So, I ask, “Who are we?”  Who are you?  Can I trust what I hear and see from you? And can you trust what you hear and see from me?  What we can agree on, at the outset, is this:  I agree that Christians are hypocrites.  But hear me out.  I’m quite sure we all are.

I don’t know a person without a story, and I don’t know a story without some conflict, confusion, struggle, fear, or shame.  How we cope defines our stories, their trajectories, their plots, their highs and lows.  I know a Christian who coped with his tragic sexual abuse by becoming a six-figure success.  On paper.  In reality, his life was a mess.  Just ask his three children who no longer know him.

Oh yes, we’re guilty of hypocrisy.  In fact, I’m going to argue that we, Christians, don’t know how deep the rabbit hole goes.  Sure, we say we believe in sin, even in a concept called total depravity. We believe in a false self, “the self that exists only in my egocentric desires.”  But we’re utter failures at seeing our own false selves.  Ideas are easier to see than human realities.  We’re fearful, scared of looking within.

Who am I?  Who are you?  We have much in common.  I look forward to exploring all of it with you.

Yours in this journey of human curiosity,

Chuck

Pastors and Depression

In just the past month, I’ve spoken with three depressed pastors.  Consider this startling data from Barna, Focus on the Family, and Fuller Seminary:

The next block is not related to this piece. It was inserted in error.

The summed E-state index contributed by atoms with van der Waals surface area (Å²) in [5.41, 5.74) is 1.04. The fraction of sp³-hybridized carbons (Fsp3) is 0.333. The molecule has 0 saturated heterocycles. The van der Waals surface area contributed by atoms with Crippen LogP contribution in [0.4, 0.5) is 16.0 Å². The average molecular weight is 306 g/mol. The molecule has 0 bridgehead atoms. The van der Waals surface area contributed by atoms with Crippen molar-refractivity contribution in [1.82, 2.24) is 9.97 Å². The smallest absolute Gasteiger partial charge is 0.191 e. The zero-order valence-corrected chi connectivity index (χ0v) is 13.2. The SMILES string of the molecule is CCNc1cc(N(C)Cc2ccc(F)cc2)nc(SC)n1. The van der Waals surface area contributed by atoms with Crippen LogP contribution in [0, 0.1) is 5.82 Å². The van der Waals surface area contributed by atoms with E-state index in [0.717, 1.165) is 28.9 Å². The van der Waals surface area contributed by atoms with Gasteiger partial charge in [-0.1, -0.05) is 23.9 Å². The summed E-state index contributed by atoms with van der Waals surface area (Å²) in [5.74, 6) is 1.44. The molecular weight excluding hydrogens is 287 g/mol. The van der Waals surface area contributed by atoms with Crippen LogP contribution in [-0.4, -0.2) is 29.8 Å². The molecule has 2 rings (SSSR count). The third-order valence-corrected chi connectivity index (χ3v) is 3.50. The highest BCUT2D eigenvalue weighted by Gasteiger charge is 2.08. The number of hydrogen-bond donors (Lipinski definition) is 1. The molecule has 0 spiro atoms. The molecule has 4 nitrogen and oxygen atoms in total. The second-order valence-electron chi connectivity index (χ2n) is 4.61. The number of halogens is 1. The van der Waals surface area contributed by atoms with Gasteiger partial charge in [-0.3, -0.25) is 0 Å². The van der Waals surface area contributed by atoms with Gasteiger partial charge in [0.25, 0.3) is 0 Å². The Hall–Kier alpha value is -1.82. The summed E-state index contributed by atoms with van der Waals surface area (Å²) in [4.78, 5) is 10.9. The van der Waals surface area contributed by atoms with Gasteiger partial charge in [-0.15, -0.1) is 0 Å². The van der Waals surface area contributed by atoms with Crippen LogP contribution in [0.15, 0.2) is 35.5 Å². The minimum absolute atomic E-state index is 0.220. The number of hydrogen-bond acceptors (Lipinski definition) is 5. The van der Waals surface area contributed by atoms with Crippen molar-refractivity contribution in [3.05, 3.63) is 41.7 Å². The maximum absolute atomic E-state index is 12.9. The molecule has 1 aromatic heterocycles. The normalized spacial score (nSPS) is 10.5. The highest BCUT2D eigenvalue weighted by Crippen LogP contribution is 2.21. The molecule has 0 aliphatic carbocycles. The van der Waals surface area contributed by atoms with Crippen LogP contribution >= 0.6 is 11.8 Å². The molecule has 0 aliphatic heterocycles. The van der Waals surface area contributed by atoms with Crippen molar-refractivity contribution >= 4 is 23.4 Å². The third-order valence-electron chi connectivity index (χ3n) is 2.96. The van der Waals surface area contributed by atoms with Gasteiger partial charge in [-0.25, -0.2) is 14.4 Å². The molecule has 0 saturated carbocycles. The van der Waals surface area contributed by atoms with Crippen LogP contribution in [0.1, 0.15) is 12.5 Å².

• Fifteen hundred pastors leave the ministry each month due to moral failure, spiritual burnout, or contention in their churches.
  • Fifty percent of pastors’ marriages will end in divorce.
  • Eighty percent of pastors feel unqualified and discouraged in their role as pastor.
  • Fifty percent of pastors are so discouraged that they would leave the ministry if they could, but have no other way of making a living.
  • Eighty percent of seminary and Bible school graduates who enter the ministry will leave the ministry within the first five years.
  • Seventy percent of pastors constantly fight depression.
  • Almost forty percent polled said they have had an extra-marital affair since beginning their ministry.

Now, while there is much to talk about here, my interest right now is depression.  It’s often when pastors hit their early to mid-30’s that they report some form of depression, described with words like “tired,” “discouraged,” “fatigued,” “burned out,” “unmotivated,” and more.  Some wonder if they’ve ‘lost’ their call to ministry.  Others share feelings of suicide, temptations to act out sexually, or a desire to quit ministry altogether.

While I do believe some form of clinical depression may be at work, I’m also quite convinced that the 16th century mystics like St. John of the Cross and St. Teresa of Avila have something to say too.  Seeing many of these same symptoms, what John and Teresa found was that something deeper was going on, a phenomenon John called “the dark night of the soul.”

I saw this recently in a 38 year-old pastor who called me for advice.  His church wasn’t growing.  His praying lacked passion.  Previously helpful spiritual practices no longer delivered.  And growing temptations to look at pornography or lose himself in Fantasy Football were worrying him and his wife.  Feeling inept and despairing, he wondered if he’d hit a ministry wall.  I told him that I sensed an extraordinary moment of grace and growth.